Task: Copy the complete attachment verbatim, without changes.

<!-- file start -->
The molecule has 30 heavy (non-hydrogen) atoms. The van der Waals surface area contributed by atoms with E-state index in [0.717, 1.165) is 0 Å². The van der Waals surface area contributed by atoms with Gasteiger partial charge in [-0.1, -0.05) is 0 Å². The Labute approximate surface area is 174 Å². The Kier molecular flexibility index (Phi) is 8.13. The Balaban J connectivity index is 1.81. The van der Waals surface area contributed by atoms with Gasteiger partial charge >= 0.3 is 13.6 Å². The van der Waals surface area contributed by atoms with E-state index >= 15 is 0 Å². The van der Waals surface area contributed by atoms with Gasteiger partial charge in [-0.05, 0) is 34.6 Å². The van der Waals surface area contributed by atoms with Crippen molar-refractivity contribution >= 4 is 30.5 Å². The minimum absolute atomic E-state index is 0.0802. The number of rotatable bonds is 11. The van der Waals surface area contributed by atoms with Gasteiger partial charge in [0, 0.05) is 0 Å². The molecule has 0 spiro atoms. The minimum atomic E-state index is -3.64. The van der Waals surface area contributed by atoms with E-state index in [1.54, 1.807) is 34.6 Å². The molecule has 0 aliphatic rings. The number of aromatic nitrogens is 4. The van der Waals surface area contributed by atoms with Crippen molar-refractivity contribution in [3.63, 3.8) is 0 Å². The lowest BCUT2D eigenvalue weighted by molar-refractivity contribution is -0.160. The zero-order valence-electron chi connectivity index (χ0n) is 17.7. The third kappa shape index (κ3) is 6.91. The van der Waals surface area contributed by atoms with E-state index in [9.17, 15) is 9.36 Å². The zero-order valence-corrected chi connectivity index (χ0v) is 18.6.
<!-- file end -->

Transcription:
The molecule has 30 heavy (non-hydrogen) atoms. The van der Waals surface area contributed by atoms with E-state index in [0.717, 1.165) is 0 Å². The van der Waals surface area contributed by atoms with Gasteiger partial charge in [-0.1, -0.05) is 0 Å². The Labute approximate surface area is 174 Å². The Kier molecular flexibility index (Phi) is 8.13. The Balaban J connectivity index is 1.81. The van der Waals surface area contributed by atoms with Gasteiger partial charge >= 0.3 is 13.6 Å². The van der Waals surface area contributed by atoms with E-state index >= 15 is 0 Å². The van der Waals surface area contributed by atoms with Gasteiger partial charge in [-0.05, 0) is 34.6 Å². The van der Waals surface area contributed by atoms with Crippen molar-refractivity contribution >= 4 is 30.5 Å². The minimum absolute atomic E-state index is 0.0802. The number of rotatable bonds is 11. The van der Waals surface area contributed by atoms with Gasteiger partial charge in [0, 0.05) is 0 Å². The molecule has 0 spiro atoms. The minimum atomic E-state index is -3.64. The van der Waals surface area contributed by atoms with E-state index in [1.54, 1.807) is 34.6 Å². The molecule has 0 aliphatic rings. The number of aromatic nitrogens is 4. The van der Waals surface area contributed by atoms with Crippen molar-refractivity contribution in [3.63, 3.8) is 0 Å². The lowest BCUT2D eigenvalue weighted by molar-refractivity contribution is -0.160. The zero-order valence-electron chi connectivity index (χ0n) is 17.7. The third kappa shape index (κ3) is 6.91. The van der Waals surface area contributed by atoms with E-state index in [9.17, 15) is 9.36 Å². The zero-order valence-corrected chi connectivity index (χ0v) is 18.6.